About the national park

Snæfellsjökull National Park was established on 28 June, 2001. It contains unique nature and remarkable historical relics.

The national park is 183 km2 in size and covers a diverse landscape ranging from mountain to beach. The land is shaped by volcanic activity, glacial and marine erosion. There are various interesting landscape phenomena within the park such as craters, lava fields, caves, coastal cliffs, and sandy beaches in both light and dark colours.

Snæfellsjökull National Park has diverse geology, flora, and fauna. During the nesting season, the most common seabird species can be spotted at the coast. If you are lucky, you can spot whales and seals off the coast. Inland, passerine birds and grassland birds are common. The arctic tern is a characteristic of the area, and some of its largest nesting grounds in Iceland are in the vicinity of the park. Foxes are regularly seen roaming around the park, and occasionally pose for photos. Flora is characterised by hardy vegetation that grows in open areas, as well as more delicate vegetation found in sheltered areas. If you look carefully, you can find a number of species of ferns that grow in lava crevices.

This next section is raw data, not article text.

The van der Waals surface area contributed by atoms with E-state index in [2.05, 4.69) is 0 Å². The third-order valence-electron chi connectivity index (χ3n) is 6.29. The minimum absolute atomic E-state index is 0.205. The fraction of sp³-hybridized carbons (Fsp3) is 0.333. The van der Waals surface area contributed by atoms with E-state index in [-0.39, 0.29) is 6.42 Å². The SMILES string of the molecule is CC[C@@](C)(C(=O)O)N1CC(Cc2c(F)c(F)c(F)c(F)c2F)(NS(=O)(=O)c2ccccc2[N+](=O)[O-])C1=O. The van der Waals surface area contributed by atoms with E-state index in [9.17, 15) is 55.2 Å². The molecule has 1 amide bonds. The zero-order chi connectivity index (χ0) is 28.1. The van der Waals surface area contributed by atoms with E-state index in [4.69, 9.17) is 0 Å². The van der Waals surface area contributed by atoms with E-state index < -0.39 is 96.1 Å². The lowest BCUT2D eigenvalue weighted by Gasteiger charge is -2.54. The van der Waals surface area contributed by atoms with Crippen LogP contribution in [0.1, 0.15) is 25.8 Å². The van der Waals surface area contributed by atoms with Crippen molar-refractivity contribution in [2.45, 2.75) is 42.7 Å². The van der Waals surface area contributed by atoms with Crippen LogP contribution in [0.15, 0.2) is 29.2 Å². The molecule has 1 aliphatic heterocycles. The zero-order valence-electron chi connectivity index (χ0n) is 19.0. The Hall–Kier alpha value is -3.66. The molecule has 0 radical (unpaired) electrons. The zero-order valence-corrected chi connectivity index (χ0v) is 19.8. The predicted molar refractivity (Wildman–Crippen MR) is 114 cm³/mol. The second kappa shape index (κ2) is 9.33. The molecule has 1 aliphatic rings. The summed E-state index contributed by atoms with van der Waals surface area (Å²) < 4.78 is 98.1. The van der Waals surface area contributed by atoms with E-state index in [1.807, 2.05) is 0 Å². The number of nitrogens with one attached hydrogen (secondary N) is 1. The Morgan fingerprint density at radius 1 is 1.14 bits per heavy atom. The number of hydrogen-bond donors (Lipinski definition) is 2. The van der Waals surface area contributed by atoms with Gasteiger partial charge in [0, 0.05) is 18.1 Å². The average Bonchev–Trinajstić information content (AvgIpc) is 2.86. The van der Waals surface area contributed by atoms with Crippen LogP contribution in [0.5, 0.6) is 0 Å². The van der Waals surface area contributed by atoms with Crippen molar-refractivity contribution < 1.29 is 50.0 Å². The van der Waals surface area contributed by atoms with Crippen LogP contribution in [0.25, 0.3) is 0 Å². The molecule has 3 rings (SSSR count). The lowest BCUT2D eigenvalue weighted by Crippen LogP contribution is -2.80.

Snæfellsjökull glacier is an active stratovolcano, and is considered the central volcano of the area. On the slopes of the mountain and around it, you can see many traces of volcanic eruptions and volcanic activity. Among other things, you can see rough, jagged aa lava and smooth pahoehoe lava, tuff, pumice, and light liparite formations.The landscape within the national park is shaped by human utilisation. There’s history at every step, which spans the period from the settlement to the present day. You can find old booth walls, docking sheds, farms, and fish drying sheds all around the park. Place names have an allusion to land-use, as well as to old stories such as Bárðarsaga Snæfellsás.


Here you can read an advertisement about the protection of Snæfellsjökull National Park.